News / Middle East

Libyan Oil Output Cut in Half by Strikes, Disruption

FILE - Oil and gas installations are found throughout Libya. This one, built by the Italian ENI group, is on the coast near Mellitah, Libya.FILE - Oil and gas installations are found throughout Libya. This one, built by the Italian ENI group, is on the coast near Mellitah, Libya.
x
FILE - Oil and gas installations are found throughout Libya. This one, built by the Italian ENI group, is on the coast near Mellitah, Libya.
FILE - Oil and gas installations are found throughout Libya. This one, built by the Italian ENI group, is on the coast near Mellitah, Libya.
The Libyan oil industry is in the midst of its worst crisis since the 2011 civil war because of lawlessness and strikes at major petroleum facilities.
 
In the latest disruption, security guards re-imposed a strike they called off over the weekend, forcing the closure of Libya’s two main crude oil export terminals. Operations had resumed on Sunday at the ports of Es Sider and Ras Lanuf after a two-week stoppage. The two ports have a combined export capacity of around 600,000 barrels per day.
 
The work stoppage came just hours after gunmen wounded a guard and ransacked an oil service center Sunday evening in the eastern oasis town of Awjila. Libyan officials said they believe the attack was linked to competition between militia groups over oilfield contracts and the placement of their members in the newly created national Petroleum Facilities Guard, a force under the direct authority of the Defense Ministry, but made up largely of former militia members who have often fought among themselves. 
 
Last week, Libyan Prime Minister Ali Zeidan warned of the economic consequences of the off-and-on disruption to oilfield, production and export terminals. He said oil exports had plunged by 70 percent – a devastating financial setback for Libya, which relies on oil exports for nearly all of its foreign revenues.
 
Oil industry officials said the export terminals at the Es Sider, Amna and Sirtica oilfields had already filled up their storage tanks to capacity and had to shut down production.
 
Libya's oil minister said Monday the government was working to end the disruptions by meeting with the protesters and appointing a new head of the Petroleum Facilities Guard -- but that appointment also appears to have enraged some of the strikers.
 
“Groups closed the ports of Ras Lanouf, Zeuitina, Al-Sedra and Al-Hariga, forcing a drop in production to less than 30 percent of normal levels,” Zeidan told reporters.
 
General insecurity adds to the crisis
 
Over the past few months the oilfields and export terminals have been affected by everything from striking security guards to militias fighting over who should get security contracts. There also has been criminal looting at petroleum service centers and production facilities and fears of terrorist activity by al-Qaida or other jihadist groups. 
 
A surge in bombings, assassination and a mass jail breakout in the country’s second-largest city, Behghazi has added to the insecurity.
 
Libyan Oil and Gas minister Abdel Bari Ali al-Arousi is deailing with a lot of problems these days.Libyan Oil and Gas minister Abdel Bari Ali al-Arousi is deailing with a lot of problems these days.
x
Libyan Oil and Gas minister Abdel Bari Ali al-Arousi is deailing with a lot of problems these days.
Libyan Oil and Gas minister Abdel Bari Ali al-Arousi is deailing with a lot of problems these days.
According to the country’s oil minister, Abdelbari al-Aroussi, Libya is now only exporting 330,000 barrels through the port at Zawiya, the one remaining export terminal that so far has been free of disruption or strike activity by guards demanding back pay and better salaries.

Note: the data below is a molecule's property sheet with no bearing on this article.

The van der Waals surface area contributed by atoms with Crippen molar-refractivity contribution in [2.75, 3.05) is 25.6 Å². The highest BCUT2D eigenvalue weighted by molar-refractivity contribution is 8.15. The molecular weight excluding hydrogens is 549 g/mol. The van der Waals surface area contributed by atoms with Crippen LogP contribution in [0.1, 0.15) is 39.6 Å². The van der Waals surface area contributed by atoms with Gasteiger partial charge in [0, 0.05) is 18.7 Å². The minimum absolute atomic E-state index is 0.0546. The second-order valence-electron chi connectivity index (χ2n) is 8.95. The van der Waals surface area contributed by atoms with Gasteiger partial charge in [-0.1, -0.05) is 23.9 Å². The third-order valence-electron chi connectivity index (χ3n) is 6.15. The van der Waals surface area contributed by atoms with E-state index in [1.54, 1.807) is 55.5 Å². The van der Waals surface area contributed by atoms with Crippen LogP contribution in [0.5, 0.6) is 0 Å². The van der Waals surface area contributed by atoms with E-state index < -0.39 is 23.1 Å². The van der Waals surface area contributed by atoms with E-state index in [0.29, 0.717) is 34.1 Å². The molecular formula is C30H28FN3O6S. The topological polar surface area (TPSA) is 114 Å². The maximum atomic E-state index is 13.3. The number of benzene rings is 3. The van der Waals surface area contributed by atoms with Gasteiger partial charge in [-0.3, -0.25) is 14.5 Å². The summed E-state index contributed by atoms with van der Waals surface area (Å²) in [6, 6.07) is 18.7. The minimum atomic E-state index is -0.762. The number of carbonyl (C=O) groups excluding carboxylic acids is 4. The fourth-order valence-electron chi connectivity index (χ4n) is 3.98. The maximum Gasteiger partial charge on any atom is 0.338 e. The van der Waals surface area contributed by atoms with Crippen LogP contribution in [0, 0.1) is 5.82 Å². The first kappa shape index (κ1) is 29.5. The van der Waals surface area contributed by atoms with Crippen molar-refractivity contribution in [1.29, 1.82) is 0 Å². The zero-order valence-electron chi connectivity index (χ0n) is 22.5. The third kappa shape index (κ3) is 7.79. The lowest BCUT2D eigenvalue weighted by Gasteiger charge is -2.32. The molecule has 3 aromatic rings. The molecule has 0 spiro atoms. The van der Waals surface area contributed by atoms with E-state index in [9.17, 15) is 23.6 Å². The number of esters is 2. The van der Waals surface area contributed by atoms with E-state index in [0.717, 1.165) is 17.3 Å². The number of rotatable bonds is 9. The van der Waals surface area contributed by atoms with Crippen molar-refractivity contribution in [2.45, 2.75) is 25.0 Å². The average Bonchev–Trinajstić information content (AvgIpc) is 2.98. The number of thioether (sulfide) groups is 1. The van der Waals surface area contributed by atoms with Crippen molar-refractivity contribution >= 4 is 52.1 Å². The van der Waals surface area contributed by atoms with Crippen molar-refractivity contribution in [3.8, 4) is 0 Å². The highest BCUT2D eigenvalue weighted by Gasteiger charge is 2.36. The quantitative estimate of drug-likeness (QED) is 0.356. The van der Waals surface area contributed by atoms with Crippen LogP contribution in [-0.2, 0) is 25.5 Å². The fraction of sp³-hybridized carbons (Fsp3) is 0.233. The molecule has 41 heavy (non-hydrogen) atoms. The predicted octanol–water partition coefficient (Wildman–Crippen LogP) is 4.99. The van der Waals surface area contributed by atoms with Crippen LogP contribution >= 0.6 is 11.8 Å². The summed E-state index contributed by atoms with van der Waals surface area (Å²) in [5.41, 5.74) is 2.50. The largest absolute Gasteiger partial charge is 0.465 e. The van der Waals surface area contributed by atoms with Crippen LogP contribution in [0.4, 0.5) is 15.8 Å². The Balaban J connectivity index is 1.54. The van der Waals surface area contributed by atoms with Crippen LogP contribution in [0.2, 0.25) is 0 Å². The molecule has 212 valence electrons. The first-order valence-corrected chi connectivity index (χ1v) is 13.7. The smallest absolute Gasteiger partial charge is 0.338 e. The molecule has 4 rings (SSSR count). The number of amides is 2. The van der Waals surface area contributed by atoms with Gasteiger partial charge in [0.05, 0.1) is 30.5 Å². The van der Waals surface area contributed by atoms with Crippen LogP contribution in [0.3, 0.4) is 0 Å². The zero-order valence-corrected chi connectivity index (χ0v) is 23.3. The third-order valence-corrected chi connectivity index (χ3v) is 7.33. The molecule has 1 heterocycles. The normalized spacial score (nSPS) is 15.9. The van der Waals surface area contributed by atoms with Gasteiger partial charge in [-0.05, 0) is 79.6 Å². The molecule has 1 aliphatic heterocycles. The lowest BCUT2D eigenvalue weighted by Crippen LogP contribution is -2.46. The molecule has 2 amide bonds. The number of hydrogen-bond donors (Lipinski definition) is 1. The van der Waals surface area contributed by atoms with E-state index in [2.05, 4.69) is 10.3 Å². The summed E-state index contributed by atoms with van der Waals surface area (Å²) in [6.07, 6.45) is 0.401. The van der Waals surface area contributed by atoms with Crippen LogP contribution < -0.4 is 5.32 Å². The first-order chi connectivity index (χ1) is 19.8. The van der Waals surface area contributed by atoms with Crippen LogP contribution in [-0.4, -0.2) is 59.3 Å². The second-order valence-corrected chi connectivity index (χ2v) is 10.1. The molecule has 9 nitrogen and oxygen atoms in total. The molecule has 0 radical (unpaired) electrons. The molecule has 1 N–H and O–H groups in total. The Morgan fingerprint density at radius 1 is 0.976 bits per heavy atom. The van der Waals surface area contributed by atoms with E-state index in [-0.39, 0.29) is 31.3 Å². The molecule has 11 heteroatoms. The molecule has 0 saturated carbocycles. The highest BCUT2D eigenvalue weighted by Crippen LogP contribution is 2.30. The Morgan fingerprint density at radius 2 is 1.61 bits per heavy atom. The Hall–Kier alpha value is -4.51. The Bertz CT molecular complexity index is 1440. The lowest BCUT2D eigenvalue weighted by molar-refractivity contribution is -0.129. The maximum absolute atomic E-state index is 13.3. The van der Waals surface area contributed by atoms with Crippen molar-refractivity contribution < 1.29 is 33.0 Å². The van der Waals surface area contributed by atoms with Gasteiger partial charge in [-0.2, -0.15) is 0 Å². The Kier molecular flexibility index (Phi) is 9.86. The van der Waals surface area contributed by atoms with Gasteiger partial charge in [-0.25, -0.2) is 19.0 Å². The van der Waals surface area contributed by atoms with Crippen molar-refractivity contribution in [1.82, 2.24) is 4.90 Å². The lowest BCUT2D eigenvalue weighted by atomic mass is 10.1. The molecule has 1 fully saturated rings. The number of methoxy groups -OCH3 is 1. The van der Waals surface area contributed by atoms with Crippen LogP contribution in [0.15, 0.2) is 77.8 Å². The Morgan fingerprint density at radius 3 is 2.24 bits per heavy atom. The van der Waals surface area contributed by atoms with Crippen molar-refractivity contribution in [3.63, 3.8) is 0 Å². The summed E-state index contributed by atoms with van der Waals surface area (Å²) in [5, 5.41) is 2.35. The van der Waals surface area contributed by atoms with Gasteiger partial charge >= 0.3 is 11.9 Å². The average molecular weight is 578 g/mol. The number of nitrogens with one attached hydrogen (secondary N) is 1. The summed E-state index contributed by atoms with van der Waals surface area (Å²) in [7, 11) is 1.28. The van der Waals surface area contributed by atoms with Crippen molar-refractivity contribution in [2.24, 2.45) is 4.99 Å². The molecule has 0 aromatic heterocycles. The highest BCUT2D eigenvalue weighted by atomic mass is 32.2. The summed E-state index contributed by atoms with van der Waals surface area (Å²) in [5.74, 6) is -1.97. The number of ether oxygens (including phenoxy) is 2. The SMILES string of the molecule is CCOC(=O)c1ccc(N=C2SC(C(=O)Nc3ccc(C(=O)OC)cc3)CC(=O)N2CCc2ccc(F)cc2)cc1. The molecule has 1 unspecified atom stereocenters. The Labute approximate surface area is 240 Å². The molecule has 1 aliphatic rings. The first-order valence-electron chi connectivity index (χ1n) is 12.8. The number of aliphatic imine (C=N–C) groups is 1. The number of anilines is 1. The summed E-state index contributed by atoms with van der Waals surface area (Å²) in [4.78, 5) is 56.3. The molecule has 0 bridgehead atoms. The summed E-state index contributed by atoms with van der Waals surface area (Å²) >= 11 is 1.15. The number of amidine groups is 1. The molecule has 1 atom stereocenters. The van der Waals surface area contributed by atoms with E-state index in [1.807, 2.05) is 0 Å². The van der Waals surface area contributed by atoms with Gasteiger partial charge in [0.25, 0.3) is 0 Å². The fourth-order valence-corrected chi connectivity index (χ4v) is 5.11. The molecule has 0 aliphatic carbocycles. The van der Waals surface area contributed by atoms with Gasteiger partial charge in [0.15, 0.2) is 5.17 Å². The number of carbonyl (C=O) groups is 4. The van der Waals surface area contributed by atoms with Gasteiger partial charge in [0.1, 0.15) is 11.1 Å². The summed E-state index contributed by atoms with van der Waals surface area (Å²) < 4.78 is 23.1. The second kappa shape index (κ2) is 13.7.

Oil accounts for more than 80 percent of Libya’s gross national production and more than 95 percent of exports. The country’s oil production stood at 1.6 million barrels a day just before the 2011 uprising that toppled Muammar Gaddafi. During the NATO-backed uprising oil production it shrunk to just 60,000 barrels a day, according to the International Energy Agency.
 
Libya’s transitional authorities were quick to encourage foreign oil companies and the Libyan National Oil Corporation to resume production quickly after fighting stopped. In the autumn of 2011, to the surprise of foreign oil experts, they claimed production almost matched pre-war levels.
 
But oil industry insiders told VOA they thought the numbers were exaggerated and output was at least a quarter of a billion barrels a day short of government claims. Some still remain skeptical about government figures.
 
“It isn’t that hard to play around with the numbers,” said a foreign oil consultant, who declined to be named, fearing to do so could jeopardize his future work for Libya’s National Oil Corporation. “Production did resume quite quickly because everyone took a short cut when it came to repairs and delayed replacing pipelines and equipment that are past their optimum life spans.”
 
Long-term problems
 
Security issues and the resulting supply disruptions plaguing Libya’s oil industry are deterring some major foreign oil companies from competing for contracts to manage the fields, say oil analysts.  Industry experts say some oil majors such as Royal Dutch Shell have been cautious about bidding for contracts or expanding operations in Libya.
 
Although denying it was pulling out of Libya, late last year Shell suspended some exploration projects in the country, arguing the results had been disappointing. Industry insiders say a key reason for that decision revolved around security concerns.
 
“Shell wants a stable security environment – and they aren’t the only ones worried about strikes, opportunistic gun attacks and spotty security. No one wants to see a repeat of the al-Qaida attack earlier this year in Algeria,” said a foreign oil consultant, who has reviewed the workings of the recently created Petroleum Facilities Guard.  
 
“The Libyan government is still a long way from consolidating control of the country’s oilfields, pipelines and ports,” he says.

You May Like

As US Strikes Syria, China Sees Parallels at Home

Beijing is debating how much support to give international coalition against IS militants and trying to figure out how many Chinese nationals may have joined group overseas More

CDC: Ebola Could Infect 1.4 M by 2015